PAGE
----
In August, I attended the Independent Garden Center Show 2009 (links open in a new window) with a fellow garden blogger from the Chicago area. While walking the exhibition hall we visited the Terra Nova booth after spotting the foliage of a hardy cyclamen. As we talked about the cyclamen amongst ourselves, a gentleman working the booth asked us if we were members of the Garden Writers Association as he was handing out plant plugs to visitors of the booth. We explained to him that we were garden bloggers, but not members of the GWA. “Oh,” was his response as he turned away from us and ignored our presence as we continued to talk about his plants on display. As we walked away from the Terra Nova booth, I could not help but think we were “dissed” for not being members of the GWA.
I compared that experience with the one I had at the Hort Couture booth when I stopped by and spoke to the rep there. At the booth, I met Jim Monroe, owner of Hort Couture, who approached me, introduced himself, and talked to me about the plants on display, their marketing campaign and garden blogging. When I finished taking pictures and writing my notes, I started to walk away when I spotted someone jogging towards me from halfway down the exhibition hall waving enthusiastically. It was Jim Monroe, who wanted to make sure he said goodbye and thank me for stopping by the Hort Couture booth.
Can you guess what plants I wrote about on my garden blog?
The Scotts Miracle-Gro Company, Troy-Bilt and Proven Winners are three large companies that I have encountered this year doing a great job of creating relationships with garden bloggers. From the publishing industry, I can name Random House, Inc., Workman Publishing and Penguin Group, Inc. Why are these companies sponsoring garden blogger events and or providing garden bloggers with products to review? They understand garden bloggers are influencers and that they now have less garden “communicators” to turn to in the print world. When I talk about garden bloggers, I am referring to people who blog about gardening because they want to; not because it is part of marketing tool to sell books, products or services. There is a vibrant community of people writing about plants and gardening on the internet and most of them are not members of the GWA or even professional writers.
This past spring I met Robert LaGasse, Executive Director Garden Writers Association, who was in Chicago for the dedication ceremony of a community garden. We talked about the GWA, garden blogging and garden writing/publishing in the digital age. After meeting with him, I was interested in the GWA, mostly because he was such a good ambassador. When the GWA symposium was held this summer, some of the writers I follow on Twitter were tweeting about the workshops and lectures they were attending. There was a session on the importance of social media and participating in the conversations online. I grimaced when I searched and discovered someone on the panel was only followed a handful of Twitter accounts and did so with a locked account. The company the person represented also had an account, but had fewer followers than most of the writers who were tweeting about being there.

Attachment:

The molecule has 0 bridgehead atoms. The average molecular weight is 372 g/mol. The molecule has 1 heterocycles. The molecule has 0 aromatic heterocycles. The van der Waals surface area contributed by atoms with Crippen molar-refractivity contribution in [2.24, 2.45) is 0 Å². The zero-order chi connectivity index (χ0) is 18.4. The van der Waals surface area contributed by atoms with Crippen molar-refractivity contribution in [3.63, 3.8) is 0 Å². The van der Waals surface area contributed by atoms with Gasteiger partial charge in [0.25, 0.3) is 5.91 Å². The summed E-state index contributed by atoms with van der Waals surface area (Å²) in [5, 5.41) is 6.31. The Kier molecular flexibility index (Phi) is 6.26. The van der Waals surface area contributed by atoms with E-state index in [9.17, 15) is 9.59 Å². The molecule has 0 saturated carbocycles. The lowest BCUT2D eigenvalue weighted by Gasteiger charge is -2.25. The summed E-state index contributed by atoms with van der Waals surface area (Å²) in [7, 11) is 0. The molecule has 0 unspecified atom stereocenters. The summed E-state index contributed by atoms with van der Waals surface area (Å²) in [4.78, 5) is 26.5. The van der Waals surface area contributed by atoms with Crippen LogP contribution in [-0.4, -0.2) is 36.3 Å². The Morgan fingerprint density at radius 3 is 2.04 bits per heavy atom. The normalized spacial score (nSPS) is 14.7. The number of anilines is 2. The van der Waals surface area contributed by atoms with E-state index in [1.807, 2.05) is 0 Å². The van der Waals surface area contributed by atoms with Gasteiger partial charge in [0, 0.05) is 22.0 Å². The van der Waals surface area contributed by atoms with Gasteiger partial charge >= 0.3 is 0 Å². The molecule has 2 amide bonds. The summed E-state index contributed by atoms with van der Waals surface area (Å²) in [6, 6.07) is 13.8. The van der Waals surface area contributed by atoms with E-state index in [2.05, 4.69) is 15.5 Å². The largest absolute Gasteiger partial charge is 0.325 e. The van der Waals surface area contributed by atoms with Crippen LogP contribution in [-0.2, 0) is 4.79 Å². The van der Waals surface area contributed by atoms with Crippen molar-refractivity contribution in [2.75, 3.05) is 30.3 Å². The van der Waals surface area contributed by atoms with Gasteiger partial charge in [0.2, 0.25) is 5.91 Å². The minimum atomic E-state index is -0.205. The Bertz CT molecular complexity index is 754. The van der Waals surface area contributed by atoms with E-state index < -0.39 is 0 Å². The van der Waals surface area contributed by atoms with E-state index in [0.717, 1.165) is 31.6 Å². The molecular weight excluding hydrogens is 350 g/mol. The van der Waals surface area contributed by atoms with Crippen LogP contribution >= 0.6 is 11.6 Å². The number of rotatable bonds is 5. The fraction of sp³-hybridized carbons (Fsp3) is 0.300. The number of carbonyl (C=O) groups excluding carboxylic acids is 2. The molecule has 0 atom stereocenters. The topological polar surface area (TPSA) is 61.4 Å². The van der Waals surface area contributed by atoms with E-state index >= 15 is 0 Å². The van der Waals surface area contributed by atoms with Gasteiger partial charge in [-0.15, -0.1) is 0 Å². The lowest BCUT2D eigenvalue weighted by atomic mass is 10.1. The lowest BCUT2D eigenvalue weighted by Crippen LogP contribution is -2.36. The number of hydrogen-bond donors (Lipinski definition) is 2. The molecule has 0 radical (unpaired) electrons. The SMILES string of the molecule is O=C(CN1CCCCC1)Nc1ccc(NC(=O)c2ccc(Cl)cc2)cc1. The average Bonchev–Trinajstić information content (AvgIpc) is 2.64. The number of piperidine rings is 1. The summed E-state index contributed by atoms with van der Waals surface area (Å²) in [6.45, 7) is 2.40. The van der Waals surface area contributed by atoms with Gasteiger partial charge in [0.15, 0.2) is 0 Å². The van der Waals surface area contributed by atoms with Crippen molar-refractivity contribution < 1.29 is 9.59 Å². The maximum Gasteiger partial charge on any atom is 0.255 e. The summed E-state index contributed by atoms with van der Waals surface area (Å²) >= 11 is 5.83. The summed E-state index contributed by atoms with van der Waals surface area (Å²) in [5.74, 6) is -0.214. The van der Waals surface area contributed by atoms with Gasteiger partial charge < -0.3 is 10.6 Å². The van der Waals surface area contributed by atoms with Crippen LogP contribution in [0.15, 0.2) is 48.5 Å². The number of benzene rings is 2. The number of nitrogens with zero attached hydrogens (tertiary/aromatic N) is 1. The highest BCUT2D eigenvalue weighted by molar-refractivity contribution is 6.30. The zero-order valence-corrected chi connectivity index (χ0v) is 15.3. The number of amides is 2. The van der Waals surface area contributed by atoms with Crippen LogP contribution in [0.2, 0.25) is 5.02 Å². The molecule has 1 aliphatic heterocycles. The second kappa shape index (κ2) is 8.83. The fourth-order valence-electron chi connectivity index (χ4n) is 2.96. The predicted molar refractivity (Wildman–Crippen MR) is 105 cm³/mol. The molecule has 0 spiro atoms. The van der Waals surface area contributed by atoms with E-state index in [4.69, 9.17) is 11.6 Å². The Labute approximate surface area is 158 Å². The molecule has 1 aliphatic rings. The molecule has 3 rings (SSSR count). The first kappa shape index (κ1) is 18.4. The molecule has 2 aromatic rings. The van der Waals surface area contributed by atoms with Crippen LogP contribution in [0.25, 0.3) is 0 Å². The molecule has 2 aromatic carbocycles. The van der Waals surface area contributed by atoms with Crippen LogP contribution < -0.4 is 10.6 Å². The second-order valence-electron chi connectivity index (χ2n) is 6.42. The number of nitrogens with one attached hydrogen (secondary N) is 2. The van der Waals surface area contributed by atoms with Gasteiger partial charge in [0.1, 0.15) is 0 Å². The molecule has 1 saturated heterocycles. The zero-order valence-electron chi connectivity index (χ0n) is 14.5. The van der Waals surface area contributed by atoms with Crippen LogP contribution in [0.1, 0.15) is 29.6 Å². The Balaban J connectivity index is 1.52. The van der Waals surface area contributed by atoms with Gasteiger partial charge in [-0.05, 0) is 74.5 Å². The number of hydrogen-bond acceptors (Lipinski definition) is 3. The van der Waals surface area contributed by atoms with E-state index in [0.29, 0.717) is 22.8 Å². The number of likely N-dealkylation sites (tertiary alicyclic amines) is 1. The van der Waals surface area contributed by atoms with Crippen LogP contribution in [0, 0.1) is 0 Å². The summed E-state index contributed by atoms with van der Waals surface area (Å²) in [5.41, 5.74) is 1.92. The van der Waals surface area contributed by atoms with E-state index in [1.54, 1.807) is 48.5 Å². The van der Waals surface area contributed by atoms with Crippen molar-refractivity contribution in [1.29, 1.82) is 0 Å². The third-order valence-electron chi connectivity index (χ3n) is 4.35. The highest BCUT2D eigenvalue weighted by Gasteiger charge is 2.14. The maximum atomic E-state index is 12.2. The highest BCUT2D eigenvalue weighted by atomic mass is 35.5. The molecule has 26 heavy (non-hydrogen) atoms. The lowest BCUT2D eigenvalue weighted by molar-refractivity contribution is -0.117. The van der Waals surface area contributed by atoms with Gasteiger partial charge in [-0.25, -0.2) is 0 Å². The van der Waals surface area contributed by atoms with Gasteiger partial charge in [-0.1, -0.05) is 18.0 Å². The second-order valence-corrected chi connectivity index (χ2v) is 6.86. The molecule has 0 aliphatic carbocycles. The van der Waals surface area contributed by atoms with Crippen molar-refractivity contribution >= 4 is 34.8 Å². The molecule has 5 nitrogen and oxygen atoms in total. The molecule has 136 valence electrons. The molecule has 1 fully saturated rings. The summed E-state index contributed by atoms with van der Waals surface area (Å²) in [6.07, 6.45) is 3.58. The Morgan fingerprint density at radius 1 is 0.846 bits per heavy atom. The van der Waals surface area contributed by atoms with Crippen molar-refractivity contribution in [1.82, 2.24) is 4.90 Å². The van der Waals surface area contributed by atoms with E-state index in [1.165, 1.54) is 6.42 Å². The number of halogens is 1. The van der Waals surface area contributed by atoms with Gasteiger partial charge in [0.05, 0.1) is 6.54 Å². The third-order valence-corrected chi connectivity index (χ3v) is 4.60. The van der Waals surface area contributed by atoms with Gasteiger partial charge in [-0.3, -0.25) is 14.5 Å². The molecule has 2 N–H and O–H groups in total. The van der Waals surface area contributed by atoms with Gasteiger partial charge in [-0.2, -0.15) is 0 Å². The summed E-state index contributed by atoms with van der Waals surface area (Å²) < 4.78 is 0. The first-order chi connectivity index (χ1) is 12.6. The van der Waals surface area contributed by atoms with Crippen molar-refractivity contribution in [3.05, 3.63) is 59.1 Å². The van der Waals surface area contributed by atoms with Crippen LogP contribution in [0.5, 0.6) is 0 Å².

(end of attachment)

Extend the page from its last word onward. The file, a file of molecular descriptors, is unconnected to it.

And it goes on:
I was-- as they say-- smh.
A few months ago I was talking with an individual who did not understand how someone could be a garden blogger and not a professional writer with ties to the GWA. “Oh, so you guys are rogue garden writers,” he said when he finally got it. I guess so. Our numbers and readers are increasing every year. I am not a member of the GWA. I am a garden blogger with a garden patch all of my own on the internet, where I sow the seeds of information that people are looking for because they are not turning to books, magazines and newspapers as much. Since many companies are beginning to understand that garden bloggers have influence I will remain a rogue garden “writer,” until there is a group that is ahead of the curb and can teach me some new tricks with this blogging, Twitter and Facebook thingie.
I'm a garden blogger and you'll find we're black, brown, white and colors in between. We're old and we're young. We're renters and homeowners with large gardens and small ones. We're married and we're single. We're gay and we're straight. We're religious and non-believers. We speak English and other languages too. We're males and we're females. We look just like yours customers-we are your customers- and our numbers are increasing.
Update: A perfect example of why I'm not a member of the GWA and don't fancy myself a "writer" comes from Torontoist . If I were to attempt to write professionally, notes from an editor would look just like that, ha! Thanks, to everyone who commented on this post, Twitter and on Facebook- the conversation was lively. Monica is getting the last word, but if you come across this post at a later date and have something to say, you can write about it on your blog and I'll direct people there.